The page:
Patrick Hogan's Irish-born father was both dairy farmer and horse breeder, and he bequeathed to his two sons a small thoroughbred stud. In 1977 the brothers split the partnership, and Patrick established a stud in his own right, which he called Cambridge.

When the stud was being set up, Hogan went abroad seeking a new stallion; ‘'a horse with a good pedigree and a touch of speed”. The horse he selected was Sir Tristram, by English Derby and 2,000 Guineas winner Sir Ivor. He syndicated the horse into 40 shares, with the stud holding 50%. The success of Sir Tristram made Hogan and Cambridge Stud a leader in world breeding. At the end of his career Sir Tristram was the second world leading sire of Group 1 winners (45), and was six times Australian champion sire.

Hogan's skill and judgment as a breeder enabled him to replace one super-sire, Sir Tristram, by another. Zabeel, a son of Sir Tristram, was bought as a yearling by Sheik Hamdan al Maktoum, trained by Colin Hayes, and won over a million dollars in prizemoney. As a four-year-old Zabeel injured a leg and was put up for sale. Hogan, who had long had his eye on Zabeel, made an offer of $750,000, which was accepted. Again Hogan syndicated the horse, retaining half the shares. Zabeel's success was phenomenal. In his first crop he sired Octagonal and Jezabeel, in his second Might and Power and Bezeal Bay, in his third Champagne and Zonda, in his fourth Dignity Dancer and Inaflury.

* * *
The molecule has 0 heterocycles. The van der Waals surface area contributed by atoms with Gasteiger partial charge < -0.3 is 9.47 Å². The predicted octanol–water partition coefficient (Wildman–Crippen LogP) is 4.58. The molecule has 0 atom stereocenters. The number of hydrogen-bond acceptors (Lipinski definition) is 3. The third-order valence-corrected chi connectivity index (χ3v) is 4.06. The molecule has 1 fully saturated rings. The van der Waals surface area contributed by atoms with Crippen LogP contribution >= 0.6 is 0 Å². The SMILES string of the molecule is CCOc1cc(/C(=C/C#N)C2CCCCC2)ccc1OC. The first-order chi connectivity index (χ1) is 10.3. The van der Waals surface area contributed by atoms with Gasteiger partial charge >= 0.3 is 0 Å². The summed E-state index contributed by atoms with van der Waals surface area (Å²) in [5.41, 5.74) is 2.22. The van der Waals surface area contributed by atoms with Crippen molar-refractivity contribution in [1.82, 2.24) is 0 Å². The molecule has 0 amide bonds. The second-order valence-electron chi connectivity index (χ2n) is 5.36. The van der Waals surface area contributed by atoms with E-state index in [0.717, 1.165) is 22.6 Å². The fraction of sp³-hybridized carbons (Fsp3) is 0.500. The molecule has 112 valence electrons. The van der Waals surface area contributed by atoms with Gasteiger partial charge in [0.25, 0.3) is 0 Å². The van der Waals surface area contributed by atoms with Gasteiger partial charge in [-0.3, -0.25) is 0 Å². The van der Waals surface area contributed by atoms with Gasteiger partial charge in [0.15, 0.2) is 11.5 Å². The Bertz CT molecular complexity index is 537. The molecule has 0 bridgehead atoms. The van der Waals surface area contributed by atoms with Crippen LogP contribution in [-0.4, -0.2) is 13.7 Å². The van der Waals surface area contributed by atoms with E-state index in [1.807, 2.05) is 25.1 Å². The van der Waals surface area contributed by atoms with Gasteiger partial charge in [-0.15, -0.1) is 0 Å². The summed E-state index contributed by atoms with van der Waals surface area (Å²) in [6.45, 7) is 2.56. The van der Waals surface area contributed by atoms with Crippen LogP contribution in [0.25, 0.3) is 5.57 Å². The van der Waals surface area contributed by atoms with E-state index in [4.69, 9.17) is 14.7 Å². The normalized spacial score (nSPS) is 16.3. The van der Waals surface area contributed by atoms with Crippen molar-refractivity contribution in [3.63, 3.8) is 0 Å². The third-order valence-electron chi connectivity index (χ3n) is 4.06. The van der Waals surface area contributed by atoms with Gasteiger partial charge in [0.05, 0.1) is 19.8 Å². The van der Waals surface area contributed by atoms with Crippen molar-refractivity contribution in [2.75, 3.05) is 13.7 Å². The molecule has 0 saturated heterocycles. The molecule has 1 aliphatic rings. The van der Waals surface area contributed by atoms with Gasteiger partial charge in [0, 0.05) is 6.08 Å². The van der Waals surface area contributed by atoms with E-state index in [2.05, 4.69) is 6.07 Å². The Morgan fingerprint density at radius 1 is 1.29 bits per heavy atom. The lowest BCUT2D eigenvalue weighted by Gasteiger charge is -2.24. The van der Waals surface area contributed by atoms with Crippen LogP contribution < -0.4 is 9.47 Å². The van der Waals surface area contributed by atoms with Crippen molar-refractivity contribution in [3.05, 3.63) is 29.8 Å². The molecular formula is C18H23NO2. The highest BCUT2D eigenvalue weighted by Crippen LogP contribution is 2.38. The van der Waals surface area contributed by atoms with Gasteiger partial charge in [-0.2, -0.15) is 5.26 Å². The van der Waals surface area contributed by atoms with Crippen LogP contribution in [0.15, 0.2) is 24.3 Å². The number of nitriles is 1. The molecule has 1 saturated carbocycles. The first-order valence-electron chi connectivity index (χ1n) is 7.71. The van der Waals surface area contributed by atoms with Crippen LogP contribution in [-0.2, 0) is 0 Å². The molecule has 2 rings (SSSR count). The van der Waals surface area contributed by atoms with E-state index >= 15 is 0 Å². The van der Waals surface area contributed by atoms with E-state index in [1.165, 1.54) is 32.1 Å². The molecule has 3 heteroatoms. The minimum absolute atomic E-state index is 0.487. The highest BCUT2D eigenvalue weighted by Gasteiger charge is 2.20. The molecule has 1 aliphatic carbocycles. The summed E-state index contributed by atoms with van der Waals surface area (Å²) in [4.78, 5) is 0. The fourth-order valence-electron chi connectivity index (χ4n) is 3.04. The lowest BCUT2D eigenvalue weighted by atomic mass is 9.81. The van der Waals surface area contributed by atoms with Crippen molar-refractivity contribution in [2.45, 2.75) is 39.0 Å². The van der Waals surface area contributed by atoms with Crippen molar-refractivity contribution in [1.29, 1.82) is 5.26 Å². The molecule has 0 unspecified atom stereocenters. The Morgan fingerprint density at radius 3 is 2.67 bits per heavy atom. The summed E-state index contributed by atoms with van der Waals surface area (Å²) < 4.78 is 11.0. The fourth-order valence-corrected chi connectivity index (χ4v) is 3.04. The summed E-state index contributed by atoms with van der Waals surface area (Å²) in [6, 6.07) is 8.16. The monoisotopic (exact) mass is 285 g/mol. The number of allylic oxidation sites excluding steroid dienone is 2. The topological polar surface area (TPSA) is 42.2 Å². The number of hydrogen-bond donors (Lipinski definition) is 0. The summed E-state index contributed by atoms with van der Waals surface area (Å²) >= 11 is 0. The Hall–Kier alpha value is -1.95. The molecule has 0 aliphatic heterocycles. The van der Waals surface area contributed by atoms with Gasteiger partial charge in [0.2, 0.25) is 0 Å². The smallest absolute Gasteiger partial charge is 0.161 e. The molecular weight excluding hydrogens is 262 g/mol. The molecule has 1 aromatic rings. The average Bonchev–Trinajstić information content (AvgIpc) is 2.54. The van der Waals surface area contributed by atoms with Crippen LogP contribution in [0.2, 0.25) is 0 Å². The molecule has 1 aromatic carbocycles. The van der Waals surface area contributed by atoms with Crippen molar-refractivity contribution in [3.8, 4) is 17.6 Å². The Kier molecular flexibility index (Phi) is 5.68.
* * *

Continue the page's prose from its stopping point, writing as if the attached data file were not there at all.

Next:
Sir Patrick and Lady Hogan were named Breeders of the Year each year from 1994-97, the highest honour awarded by the New Zealand Thoroughbred Breeders' Association. Sir Patrick Hogan was inducted into the Hall of Fame in 2005.